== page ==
Ronno Tramper Photography

Question: sRGB or Adobe RGB 1998?
Answer: sRGB

Why? Because everybody else assumes you're using it.

At least some compact camera's (like my Canon G9) and all D-SLR's offer you the choice between shooting your jpegs in sRGB colorspace or Adobe RGB 1998 colorspace. If you shoot RAW you can postpone the choice between the two until the moment you convert your RAW files to tiffs or jpegs. If you shoot jpegs a chip in your camera translates the raw data coming from the camera sensor into an image consisting of, say, 12 million pixels. Each pixel has three values "attached" to it: one for red, one for blue and one for green. Together these values determine the color of that pixel and all pixels together determine what the image looks like. Your computer monitor cannot display all these colors and your printer probably cannot print them all. What they can render or print differs from screen to screen and from printer to printer. That's why some printers have so many different cartridges: to enable them to print as many colors (as wide a colorspace) as possible.

The sRGB colorspace consists (roughly) of all the colors an average computer monitor can display. Compared to adobe RGB 1998 it is a relatively small colorspace. This does not mean that it is better to use Adobe RGB. That depends on what you will use the images for. For sharing them on the internet, e-mailing them to friends and printing them on an ordinary inkjet printer you must use sRGB. Use anything else and you are very likely to be disappointed. Other people expect you to use sRGB. Actually it's their computers and the software they use, like internet browsers and e-mail programs, that expect you to use sRGB. Those people themselves often don't have a clue what a colorspace is. So don't bother them with images in Adobe RGB colorspace. Move your mouse over the image below to see what happens if you accidentally upload an image edited and saved in Adobe RGB 1998 to a website: dull colors! Always convert it to sRGB colorspace first. If you upload your images to an online photo printing service to have them printed for you, you should also use sRGB. They don't expect you to use anything else and you will very likely receive pale images with dull colors if you do. It's the same for printing your own images on an inkjet printer. It is highly unlikely that a sub 100 dollar inkjet printer with only four cartridges can print all the colors in the Adobe RGB colorspace. Edit and save your images in sRGB and you are much more likely to get on paper what you see on the screen. I own a Canon Pro 9000 printer with eight cartridges and I print from sRGB files. Know why: I simply don't see the difference with prints made from Adobe RGB files.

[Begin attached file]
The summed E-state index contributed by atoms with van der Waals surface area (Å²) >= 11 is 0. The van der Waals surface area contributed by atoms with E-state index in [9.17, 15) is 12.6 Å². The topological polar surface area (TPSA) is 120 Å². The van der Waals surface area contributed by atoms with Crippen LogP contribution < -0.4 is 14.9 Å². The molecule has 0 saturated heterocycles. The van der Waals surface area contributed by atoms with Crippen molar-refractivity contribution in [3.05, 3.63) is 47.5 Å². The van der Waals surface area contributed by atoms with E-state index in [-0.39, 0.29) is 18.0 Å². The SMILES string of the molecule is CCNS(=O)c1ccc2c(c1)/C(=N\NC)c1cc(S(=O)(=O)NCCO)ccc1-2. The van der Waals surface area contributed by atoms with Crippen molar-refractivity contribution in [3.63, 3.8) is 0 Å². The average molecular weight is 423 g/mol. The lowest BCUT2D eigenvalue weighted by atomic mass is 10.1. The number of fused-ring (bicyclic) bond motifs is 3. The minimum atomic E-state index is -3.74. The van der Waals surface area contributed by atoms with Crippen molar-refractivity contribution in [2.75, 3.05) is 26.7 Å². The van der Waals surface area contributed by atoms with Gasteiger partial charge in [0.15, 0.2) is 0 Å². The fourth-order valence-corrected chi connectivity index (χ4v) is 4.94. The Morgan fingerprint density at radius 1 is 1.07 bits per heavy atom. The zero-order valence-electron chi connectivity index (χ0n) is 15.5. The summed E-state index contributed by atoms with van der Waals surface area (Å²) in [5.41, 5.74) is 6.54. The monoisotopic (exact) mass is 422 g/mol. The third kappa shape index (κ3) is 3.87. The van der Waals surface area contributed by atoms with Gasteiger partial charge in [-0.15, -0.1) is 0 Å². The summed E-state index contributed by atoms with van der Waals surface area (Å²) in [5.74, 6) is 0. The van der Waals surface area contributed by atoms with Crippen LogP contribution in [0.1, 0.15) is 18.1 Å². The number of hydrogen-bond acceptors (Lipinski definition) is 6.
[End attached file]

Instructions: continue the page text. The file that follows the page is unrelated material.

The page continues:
Image uploaded in sRGB. Move your mouse over the image to see what
it would have looked like had I uploaded it in Adobe RGB.

The bottomline: Use sRGB for your standard workflow. Only use Adobe RGB 1998 if you know exactly what you are doing, or you are asking for trouble (wasting ink and money on bad prints; other people complaining about the colors of your images). If editors of magazines or professional printing labs ask you for files in Adobe RGB 1998 colorspace, then you are probably a professional photographer and you don't need my advice. But just in case someone ever asks you for an image file in Adobe RGB colorspace: shoot raw, transfer the images to a computer with a calibrated wide gamut screen, do all color corrections in raw if the software you are using for conversion allows for it. Then convert the image to a 16-bit tiff in Adobe RGB 1998 colorspace, edit it in photoshop (or whatever you use) and save the final image as an 8-bit tiff in adobe RGB 1998 colorspace. And don't blame me for it if the result is disappointing. I told you to use sRGB!